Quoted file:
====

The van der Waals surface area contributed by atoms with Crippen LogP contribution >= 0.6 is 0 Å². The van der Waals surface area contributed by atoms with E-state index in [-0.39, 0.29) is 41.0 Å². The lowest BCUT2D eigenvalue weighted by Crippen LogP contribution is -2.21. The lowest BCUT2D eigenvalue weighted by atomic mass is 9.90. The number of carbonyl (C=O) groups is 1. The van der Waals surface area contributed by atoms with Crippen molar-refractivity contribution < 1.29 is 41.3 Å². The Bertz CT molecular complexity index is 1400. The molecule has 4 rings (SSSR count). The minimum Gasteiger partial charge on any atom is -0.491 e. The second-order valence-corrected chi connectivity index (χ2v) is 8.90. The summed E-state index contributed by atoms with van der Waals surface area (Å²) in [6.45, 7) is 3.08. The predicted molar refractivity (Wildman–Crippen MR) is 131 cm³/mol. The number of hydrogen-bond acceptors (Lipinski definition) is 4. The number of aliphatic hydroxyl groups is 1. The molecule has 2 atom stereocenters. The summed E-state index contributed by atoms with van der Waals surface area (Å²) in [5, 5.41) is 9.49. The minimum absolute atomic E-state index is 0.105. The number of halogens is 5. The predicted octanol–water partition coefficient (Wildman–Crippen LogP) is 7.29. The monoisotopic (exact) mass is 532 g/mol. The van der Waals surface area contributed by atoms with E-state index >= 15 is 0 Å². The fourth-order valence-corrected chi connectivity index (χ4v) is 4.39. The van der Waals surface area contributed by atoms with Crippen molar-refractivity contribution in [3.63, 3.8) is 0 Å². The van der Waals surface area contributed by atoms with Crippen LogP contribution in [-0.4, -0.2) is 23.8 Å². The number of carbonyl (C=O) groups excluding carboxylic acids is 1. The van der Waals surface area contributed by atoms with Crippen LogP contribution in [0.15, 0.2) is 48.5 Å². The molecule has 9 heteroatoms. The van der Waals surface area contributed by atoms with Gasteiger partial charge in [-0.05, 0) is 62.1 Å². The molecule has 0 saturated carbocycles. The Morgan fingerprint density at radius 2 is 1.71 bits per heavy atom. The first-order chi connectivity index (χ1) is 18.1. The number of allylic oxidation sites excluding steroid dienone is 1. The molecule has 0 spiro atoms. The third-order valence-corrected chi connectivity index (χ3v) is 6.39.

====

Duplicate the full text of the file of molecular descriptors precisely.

The van der Waals surface area contributed by atoms with Crippen LogP contribution >= 0.6 is 0 Å². The van der Waals surface area contributed by atoms with E-state index in [-0.39, 0.29) is 41.0 Å². The lowest BCUT2D eigenvalue weighted by Crippen LogP contribution is -2.21. The lowest BCUT2D eigenvalue weighted by atomic mass is 9.90. The number of carbonyl (C=O) groups is 1. The van der Waals surface area contributed by atoms with Crippen molar-refractivity contribution < 1.29 is 41.3 Å². The Bertz CT molecular complexity index is 1400. The molecule has 4 rings (SSSR count). The minimum Gasteiger partial charge on any atom is -0.491 e. The second-order valence-corrected chi connectivity index (χ2v) is 8.90. The summed E-state index contributed by atoms with van der Waals surface area (Å²) in [6.45, 7) is 3.08. The predicted molar refractivity (Wildman–Crippen MR) is 131 cm³/mol. The number of hydrogen-bond acceptors (Lipinski definition) is 4. The number of aliphatic hydroxyl groups is 1. The molecule has 2 atom stereocenters. The summed E-state index contributed by atoms with van der Waals surface area (Å²) in [5, 5.41) is 9.49. The minimum absolute atomic E-state index is 0.105. The number of halogens is 5. The predicted octanol–water partition coefficient (Wildman–Crippen LogP) is 7.29. The monoisotopic (exact) mass is 532 g/mol. The van der Waals surface area contributed by atoms with E-state index >= 15 is 0 Å². The fourth-order valence-corrected chi connectivity index (χ4v) is 4.39. The van der Waals surface area contributed by atoms with Crippen molar-refractivity contribution in [3.63, 3.8) is 0 Å². The van der Waals surface area contributed by atoms with Crippen LogP contribution in [-0.4, -0.2) is 23.8 Å². The number of carbonyl (C=O) groups excluding carboxylic acids is 1. The van der Waals surface area contributed by atoms with Crippen LogP contribution in [0.15, 0.2) is 48.5 Å². The molecule has 9 heteroatoms. The van der Waals surface area contributed by atoms with Gasteiger partial charge in [-0.05, 0) is 62.1 Å². The molecule has 0 saturated carbocycles. The Morgan fingerprint density at radius 2 is 1.71 bits per heavy atom. The first-order chi connectivity index (χ1) is 18.1. The number of allylic oxidation sites excluding steroid dienone is 1. The molecule has 0 spiro atoms. The third-order valence-corrected chi connectivity index (χ3v) is 6.39.